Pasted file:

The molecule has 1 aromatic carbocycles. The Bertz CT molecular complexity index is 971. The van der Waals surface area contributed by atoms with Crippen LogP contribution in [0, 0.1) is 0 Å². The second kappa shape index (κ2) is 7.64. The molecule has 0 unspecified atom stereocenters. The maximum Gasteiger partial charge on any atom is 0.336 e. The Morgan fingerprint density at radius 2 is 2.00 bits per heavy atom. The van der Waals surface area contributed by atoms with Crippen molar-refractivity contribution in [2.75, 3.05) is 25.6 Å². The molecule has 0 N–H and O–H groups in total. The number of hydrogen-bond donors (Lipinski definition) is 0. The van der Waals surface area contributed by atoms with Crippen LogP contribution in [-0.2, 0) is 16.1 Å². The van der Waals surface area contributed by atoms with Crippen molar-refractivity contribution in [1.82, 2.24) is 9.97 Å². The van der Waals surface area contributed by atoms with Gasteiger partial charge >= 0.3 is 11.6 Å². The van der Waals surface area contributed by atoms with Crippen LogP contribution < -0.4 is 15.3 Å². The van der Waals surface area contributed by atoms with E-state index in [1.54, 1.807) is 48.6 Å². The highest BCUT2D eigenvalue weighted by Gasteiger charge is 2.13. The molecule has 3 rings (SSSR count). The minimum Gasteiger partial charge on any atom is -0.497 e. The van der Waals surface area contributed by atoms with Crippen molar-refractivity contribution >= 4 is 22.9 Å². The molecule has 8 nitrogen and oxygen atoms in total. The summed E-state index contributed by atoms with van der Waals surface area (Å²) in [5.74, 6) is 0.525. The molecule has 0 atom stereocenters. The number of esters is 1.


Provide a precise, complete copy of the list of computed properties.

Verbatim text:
The molecule has 1 aromatic carbocycles. The Bertz CT molecular complexity index is 971. The van der Waals surface area contributed by atoms with Crippen LogP contribution in [0, 0.1) is 0 Å². The second kappa shape index (κ2) is 7.64. The molecule has 0 unspecified atom stereocenters. The maximum Gasteiger partial charge on any atom is 0.336 e. The Morgan fingerprint density at radius 2 is 2.00 bits per heavy atom. The van der Waals surface area contributed by atoms with Crippen molar-refractivity contribution in [2.75, 3.05) is 25.6 Å². The molecule has 0 N–H and O–H groups in total. The number of hydrogen-bond donors (Lipinski definition) is 0. The van der Waals surface area contributed by atoms with Crippen LogP contribution in [-0.2, 0) is 16.1 Å². The van der Waals surface area contributed by atoms with Crippen molar-refractivity contribution in [1.82, 2.24) is 9.97 Å². The van der Waals surface area contributed by atoms with Gasteiger partial charge >= 0.3 is 11.6 Å². The van der Waals surface area contributed by atoms with Crippen LogP contribution < -0.4 is 15.3 Å². The van der Waals surface area contributed by atoms with E-state index in [1.54, 1.807) is 48.6 Å². The highest BCUT2D eigenvalue weighted by Gasteiger charge is 2.13. The molecule has 3 rings (SSSR count). The minimum Gasteiger partial charge on any atom is -0.497 e. The van der Waals surface area contributed by atoms with Crippen molar-refractivity contribution >= 4 is 22.9 Å². The molecule has 8 nitrogen and oxygen atoms in total. The summed E-state index contributed by atoms with van der Waals surface area (Å²) in [5.74, 6) is 0.525. The molecule has 0 atom stereocenters. The number of esters is 1.